PCR (Polymerase Chain Reaction) (cont.)
Melissa Conrad Stöppler, MD
Melissa Conrad Stöppler, MD, is a U.S. board-certified Anatomic Pathologist with subspecialty training in the fields of Experimental and Molecular Pathology. Dr. Stöppler's educational background includes a BA with Highest Distinction from the University of Virginia and an MD from the University of North Carolina. She completed residency training in Anatomic Pathology at Georgetown University followed by subspecialty fellowship training in molecular diagnostics and experimental pathology.
William C. Shiel Jr., MD, FACP, FACR
Dr. Shiel received a Bachelor of Science degree with honors from the University of Notre Dame. There he was involved in research in radiation biology and received the Huisking Scholarship. After graduating from St. Louis University School of Medicine, he completed his Internal Medicine residency and Rheumatology fellowship at the University of California, Irvine. He is board-certified in Internal Medicine and Rheumatology.
In this Article
- What is PCR (polymerase chain reaction)?
- How is PCR (polymerase chain reaction) done?
- What is the purpose of doing a PCR (polymerase chain reaction)?
- How was PCR (polymerase chain reaction) discovered?
- What is RT PCR?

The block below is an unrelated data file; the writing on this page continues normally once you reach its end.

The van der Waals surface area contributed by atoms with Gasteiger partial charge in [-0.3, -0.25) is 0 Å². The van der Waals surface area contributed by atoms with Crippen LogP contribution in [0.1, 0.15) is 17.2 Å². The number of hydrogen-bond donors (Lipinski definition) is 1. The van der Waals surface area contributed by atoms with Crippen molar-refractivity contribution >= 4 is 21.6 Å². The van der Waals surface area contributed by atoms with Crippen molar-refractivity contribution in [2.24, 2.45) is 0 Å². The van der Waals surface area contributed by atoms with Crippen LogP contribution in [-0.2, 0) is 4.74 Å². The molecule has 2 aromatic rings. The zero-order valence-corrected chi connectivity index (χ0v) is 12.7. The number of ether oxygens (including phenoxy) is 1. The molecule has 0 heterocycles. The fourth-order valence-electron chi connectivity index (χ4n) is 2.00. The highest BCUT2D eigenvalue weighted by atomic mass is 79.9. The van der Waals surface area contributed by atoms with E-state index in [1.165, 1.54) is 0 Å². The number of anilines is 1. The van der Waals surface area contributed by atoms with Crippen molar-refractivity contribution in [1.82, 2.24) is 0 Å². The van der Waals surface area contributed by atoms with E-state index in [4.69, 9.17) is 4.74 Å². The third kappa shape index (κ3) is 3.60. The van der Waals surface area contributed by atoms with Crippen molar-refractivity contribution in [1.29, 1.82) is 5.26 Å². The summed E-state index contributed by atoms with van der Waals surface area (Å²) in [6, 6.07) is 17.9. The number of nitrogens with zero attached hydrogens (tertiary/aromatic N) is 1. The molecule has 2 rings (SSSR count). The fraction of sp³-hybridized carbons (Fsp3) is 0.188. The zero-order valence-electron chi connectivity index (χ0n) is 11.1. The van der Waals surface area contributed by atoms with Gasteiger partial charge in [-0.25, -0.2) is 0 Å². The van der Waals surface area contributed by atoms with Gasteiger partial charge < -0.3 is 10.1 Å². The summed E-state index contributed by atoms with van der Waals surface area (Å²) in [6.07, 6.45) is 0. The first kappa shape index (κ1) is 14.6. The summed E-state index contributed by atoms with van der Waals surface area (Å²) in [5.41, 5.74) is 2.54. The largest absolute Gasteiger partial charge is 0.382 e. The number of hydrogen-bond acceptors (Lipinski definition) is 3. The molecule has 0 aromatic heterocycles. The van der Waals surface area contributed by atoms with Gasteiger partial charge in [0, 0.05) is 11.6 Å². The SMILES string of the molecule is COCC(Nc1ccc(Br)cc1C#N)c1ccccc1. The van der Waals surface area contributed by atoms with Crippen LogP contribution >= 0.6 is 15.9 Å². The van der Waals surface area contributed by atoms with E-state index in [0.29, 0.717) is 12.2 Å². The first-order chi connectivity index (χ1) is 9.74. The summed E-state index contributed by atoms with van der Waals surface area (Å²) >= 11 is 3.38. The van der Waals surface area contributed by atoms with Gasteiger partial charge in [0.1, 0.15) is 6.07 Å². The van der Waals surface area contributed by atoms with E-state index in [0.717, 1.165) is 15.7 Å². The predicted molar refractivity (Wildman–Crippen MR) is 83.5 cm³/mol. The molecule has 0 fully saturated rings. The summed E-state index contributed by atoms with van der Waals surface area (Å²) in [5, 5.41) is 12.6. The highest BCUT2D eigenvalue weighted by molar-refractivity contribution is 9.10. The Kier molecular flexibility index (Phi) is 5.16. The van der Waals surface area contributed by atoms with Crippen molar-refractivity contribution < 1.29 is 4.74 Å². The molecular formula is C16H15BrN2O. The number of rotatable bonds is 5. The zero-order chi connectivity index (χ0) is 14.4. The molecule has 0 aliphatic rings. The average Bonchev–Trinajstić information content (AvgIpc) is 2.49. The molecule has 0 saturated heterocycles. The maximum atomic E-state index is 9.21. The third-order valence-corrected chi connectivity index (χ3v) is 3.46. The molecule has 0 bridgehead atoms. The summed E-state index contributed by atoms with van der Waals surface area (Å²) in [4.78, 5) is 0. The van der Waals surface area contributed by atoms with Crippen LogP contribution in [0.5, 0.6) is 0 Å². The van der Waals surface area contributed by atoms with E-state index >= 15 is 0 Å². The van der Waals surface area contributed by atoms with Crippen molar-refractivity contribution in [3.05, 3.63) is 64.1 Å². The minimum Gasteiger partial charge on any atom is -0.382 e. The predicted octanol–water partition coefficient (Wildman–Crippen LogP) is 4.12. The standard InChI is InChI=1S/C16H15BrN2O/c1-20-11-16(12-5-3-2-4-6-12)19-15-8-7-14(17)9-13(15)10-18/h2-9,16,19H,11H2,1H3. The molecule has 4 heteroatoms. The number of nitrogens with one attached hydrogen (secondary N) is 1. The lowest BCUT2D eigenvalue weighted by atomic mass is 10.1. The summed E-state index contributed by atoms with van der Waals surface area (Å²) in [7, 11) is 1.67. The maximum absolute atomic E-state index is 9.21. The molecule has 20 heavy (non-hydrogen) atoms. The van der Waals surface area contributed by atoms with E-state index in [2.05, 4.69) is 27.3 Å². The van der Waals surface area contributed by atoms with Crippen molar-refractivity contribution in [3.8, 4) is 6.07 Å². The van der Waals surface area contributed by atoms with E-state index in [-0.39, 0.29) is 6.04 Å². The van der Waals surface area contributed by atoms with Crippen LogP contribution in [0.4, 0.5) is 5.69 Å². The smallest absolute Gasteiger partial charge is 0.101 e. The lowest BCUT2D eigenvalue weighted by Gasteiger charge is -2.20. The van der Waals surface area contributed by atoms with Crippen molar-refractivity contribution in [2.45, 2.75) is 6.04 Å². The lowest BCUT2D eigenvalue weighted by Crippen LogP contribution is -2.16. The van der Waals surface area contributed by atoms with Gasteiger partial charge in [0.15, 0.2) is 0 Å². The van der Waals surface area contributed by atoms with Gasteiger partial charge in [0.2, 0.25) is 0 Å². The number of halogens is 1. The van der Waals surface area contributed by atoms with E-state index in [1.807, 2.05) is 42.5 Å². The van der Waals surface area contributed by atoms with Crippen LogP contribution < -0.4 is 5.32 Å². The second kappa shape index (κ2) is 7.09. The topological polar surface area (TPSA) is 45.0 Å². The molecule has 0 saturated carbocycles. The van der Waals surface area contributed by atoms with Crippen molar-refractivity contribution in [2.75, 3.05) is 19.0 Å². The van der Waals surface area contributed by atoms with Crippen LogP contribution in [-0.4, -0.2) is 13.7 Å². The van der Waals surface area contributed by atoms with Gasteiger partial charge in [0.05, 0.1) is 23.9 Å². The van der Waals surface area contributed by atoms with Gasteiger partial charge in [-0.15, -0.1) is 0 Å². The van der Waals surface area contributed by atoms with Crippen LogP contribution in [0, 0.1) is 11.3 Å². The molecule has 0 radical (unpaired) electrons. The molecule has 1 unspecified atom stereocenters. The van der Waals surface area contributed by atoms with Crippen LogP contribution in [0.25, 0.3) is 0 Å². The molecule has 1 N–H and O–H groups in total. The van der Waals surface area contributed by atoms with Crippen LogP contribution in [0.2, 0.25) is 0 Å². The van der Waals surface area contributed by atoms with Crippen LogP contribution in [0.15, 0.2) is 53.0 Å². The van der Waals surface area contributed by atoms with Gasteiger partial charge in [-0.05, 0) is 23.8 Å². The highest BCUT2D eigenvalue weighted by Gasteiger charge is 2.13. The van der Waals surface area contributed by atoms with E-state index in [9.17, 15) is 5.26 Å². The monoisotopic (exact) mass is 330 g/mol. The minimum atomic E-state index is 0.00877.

How is PCR (polymerase chain reaction) done?
As illustrated in the animated picture of PCR, three major steps are involved in a PCR. These three steps are repeated for 30 or 40 cycles. The cycles are done on an automated cycler, a device which rapidly heats and cools the test tubes containing the reaction mixture. Each step -- denatauration (alteration of structure), annealing (joining), and extension -- takes place at a different temperature:
- Denaturation: At 94 C (201.2 F), the double-stranded DNA melts and opens into two
pieces of single-stranded DNA.
- Annealing: At medium temperatures, around 54 C (129.2 F), the primers pair up
(anneal) with the single-stranded "template" (The template is the sequence of
DNA to be copied.) On the small length of double-stranded DNA (the joined primer
and template), the polymerase attaches and starts copying the template.
- Extension: At 72 C (161.6 F), the polymerase works best, and DNA building blocks complementary to the template are coupled to the primer, making a double stranded DNA molecule.
With one cycle, a single segment of double-stranded DNA template is amplified into two separate pieces of double-stranded DNA. These two pieces are then available for amplification in the next cycle. As the cycles are repeated, more and more copies are generated and the number of copies of the template is increased exponentially.
What is the purpose of doing a PCR (polymerase chain reaction)?
To do PCR, the original DNA that one wishes to copy need not be pure or abundant. It can be pure but it also can be a minute part of a mixture of materials. So, PCR has found widespread and innumerable uses -- to diagnose genetic diseases, do DNA fingerprinting, find bacteria and viruses, study human evolution, clone the DNA of an Egyptian mummy, establish paternity or biological relationships, etc.. Accordingly, PCR has become an essential tool for biologists, DNA forensics labs, and many other laboratories that study genetic material.
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